A recent article which appeared in the NewsDay on July 5 headlined Children suffer on tobacco farms asserted that the International Tobacco Growers’ Association (ITGA) has acknowledged that child labour is rampant in the tobacco sector.
Guest Column with Francois Van De Merwe
Two important points have to be made on the article.
First, ITGA did not say child labour is “rampant” in the tobacco sector; and second, ITGA acknowledges the existence of child labour – which is actually what was stated by myself, in my capacity as president of the association, and which was supported by other members of the tobacco sector.
The fact is that the tobacco sector is leading the way in addressing the issues of child labour, which faces almost the entire agricultural sector, particularly in the poorer regions where often whole families are involved in the cultivation and harvesting processes.
Edward Tome of the Zimbabwe National Farmers’ Union pointed out at a media conference that tobacco growers should not be bullied by mostly Western misconceptions regarding farm labour, especially in the context of family farming that prevails in most of Africa.
The participation of children in aspects of farm work is part of a generational transfer of skills and should not be lumped together with abuses that may occur, such as interfering with schooling and health issues, issues that the ITGA strongly condemns.
The International Labour Organisation makes a very clear distinction between child labour and children working “as part of the normal socialisation process . . . under conditions that are not hazardous or damaging”.
Child labour, it has said, is that which “deprives a child of their childhood [and] is basically harmful to the growth of the child”.
ITGA is totally against any practices that would harm the development of children.
ITGA chief executive officer Antonio Abrunhosa told delegates – and the media – during the ITGA African Regional conference in Harare that: “ITGA is a supporter of the Eliminating Child Labour in Tobacco-growing (ECLT) Foundation, the first-ever initiative that includes employers and employees at farm-level to fight child labour in the sector.”
The ECLT Foundation is a non-profit organisation supported by the advice of the International Labour Organisation and brings together representatives of the trade unions, the tobacco growers and the corporate sector.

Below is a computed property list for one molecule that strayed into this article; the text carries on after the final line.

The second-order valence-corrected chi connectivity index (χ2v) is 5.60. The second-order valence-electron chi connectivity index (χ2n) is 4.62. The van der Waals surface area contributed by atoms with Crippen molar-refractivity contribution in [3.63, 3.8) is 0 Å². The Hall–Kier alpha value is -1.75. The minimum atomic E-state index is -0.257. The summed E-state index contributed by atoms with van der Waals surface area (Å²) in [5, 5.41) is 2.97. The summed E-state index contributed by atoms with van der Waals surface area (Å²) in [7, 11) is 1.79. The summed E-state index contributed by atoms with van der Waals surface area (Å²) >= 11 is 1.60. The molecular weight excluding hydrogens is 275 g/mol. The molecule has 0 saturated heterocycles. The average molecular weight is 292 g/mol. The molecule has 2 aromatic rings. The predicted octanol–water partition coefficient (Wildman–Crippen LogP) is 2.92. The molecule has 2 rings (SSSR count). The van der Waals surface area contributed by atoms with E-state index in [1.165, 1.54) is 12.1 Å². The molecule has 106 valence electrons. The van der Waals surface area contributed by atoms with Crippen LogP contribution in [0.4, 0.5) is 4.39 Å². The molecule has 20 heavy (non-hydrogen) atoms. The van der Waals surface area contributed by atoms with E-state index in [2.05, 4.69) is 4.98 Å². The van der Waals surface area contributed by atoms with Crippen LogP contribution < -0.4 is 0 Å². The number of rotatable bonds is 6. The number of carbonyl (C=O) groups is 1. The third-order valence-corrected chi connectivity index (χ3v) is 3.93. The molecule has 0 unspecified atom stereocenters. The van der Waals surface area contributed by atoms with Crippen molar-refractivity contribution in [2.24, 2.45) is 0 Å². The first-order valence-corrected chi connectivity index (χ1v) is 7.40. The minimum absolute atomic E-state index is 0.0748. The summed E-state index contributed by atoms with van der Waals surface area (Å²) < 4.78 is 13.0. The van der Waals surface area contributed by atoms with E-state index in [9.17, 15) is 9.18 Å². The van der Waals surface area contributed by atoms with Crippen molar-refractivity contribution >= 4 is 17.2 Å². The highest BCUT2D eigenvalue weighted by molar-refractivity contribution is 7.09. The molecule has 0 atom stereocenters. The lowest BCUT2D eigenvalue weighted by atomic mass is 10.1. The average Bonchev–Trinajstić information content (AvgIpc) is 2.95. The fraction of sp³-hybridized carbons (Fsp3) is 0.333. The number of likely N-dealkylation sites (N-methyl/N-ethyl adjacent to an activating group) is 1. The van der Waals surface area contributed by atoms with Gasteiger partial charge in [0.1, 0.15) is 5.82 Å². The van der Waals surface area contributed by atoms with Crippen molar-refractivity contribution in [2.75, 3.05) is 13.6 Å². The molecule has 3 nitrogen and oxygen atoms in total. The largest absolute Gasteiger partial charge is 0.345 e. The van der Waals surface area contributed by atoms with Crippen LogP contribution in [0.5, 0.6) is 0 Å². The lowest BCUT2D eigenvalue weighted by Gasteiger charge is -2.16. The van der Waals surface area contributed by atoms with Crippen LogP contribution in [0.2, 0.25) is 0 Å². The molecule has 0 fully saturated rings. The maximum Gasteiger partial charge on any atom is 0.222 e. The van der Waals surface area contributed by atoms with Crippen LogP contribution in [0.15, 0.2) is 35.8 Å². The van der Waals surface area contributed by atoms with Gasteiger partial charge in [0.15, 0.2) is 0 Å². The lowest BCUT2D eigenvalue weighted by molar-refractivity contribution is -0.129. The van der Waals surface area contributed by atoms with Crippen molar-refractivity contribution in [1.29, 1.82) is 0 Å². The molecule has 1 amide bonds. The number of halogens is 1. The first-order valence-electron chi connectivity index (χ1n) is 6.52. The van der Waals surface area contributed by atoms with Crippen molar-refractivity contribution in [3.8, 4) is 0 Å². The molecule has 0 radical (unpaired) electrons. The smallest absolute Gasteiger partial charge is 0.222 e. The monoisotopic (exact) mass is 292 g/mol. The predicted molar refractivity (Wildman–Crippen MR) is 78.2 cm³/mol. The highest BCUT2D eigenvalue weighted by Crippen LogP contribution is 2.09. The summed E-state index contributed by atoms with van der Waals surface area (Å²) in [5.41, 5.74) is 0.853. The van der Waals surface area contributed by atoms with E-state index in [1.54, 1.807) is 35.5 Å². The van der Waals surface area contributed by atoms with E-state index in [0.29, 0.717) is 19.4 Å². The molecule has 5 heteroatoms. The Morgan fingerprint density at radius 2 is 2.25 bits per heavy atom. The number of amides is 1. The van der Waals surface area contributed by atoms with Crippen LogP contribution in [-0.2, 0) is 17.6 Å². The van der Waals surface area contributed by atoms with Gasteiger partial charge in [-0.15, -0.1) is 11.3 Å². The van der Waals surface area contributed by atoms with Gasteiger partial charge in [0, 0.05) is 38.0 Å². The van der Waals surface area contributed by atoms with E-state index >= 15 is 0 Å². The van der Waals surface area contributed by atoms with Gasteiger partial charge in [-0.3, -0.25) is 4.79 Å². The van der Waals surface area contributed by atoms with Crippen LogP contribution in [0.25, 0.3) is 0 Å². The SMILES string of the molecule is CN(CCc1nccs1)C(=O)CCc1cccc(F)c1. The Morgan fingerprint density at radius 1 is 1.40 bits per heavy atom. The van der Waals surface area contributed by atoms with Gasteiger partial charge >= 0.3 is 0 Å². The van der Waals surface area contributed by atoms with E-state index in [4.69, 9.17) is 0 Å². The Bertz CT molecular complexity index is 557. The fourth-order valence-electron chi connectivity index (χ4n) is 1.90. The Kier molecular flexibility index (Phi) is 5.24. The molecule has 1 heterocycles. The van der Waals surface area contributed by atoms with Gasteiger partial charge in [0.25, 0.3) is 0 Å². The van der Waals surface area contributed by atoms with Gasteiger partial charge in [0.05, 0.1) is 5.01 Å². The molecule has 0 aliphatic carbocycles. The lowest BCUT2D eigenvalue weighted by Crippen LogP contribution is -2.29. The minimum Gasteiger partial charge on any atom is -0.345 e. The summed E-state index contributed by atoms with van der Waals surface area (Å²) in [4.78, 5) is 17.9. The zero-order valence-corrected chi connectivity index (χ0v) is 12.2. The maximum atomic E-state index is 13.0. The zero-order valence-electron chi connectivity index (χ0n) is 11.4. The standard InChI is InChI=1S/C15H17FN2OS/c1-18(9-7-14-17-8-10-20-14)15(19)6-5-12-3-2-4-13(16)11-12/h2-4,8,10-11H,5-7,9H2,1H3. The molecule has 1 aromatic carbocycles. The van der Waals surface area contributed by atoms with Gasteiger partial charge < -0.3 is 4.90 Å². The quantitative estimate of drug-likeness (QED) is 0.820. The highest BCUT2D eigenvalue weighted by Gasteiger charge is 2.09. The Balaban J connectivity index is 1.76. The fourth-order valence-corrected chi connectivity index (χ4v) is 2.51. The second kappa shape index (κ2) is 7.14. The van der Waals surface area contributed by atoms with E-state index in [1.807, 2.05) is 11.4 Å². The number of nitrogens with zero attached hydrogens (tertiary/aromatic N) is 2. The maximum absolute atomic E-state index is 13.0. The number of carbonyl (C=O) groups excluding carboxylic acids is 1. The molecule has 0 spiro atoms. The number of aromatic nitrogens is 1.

It has run successful projects in the Philippines and Mozambique, which it has plans to extend, and currently operates in Malawi, Tanzania, Uganda, Zambia and Kyrgyzstan.
There is also research being conducted in Indonesia, Dominican Republic and Fiji.
The foundation uses a comprehensive and inclusive five-step approach in attempting to make a better life for children in tobacco-growing communities.
This involves withdrawing children from the labour pool, providing access to education, promoting awareness of children’s rights, strengthening communities and alleviating poverty.
The ITGA – through such initiatives as ECLT and others – takes an active part in the challenge of eliminating child labour in the tobacco-growing sector.
We want to ensure that children are granted the opportunity to succeed in all aspects of life, through schooling and a safe and healthy upbringing.
ITGA firmly believes that a supply-chain wide approach as well as engaging with government to improve the regulatory framework and define concrete actions and accountabilities is essential to progressively eliminate child labour abuse on farms.
Such efforts have already made significant contributions in other parts of Africa. Malawi’s National Action Plan on Child Labour, which was the result of a landmark National Conference on Child Labour in Agriculture led to the Government of Malawi strengthening its the Child Labour Unit under the Ministry of Labour.
The ITGA believes that such engagements should continue to pave the way for future initiatives that address child labour in the sector at a regional and global level.
Francois van der Merwe is a tobacco farmer and the President of the International Tobacco Growers’ Association.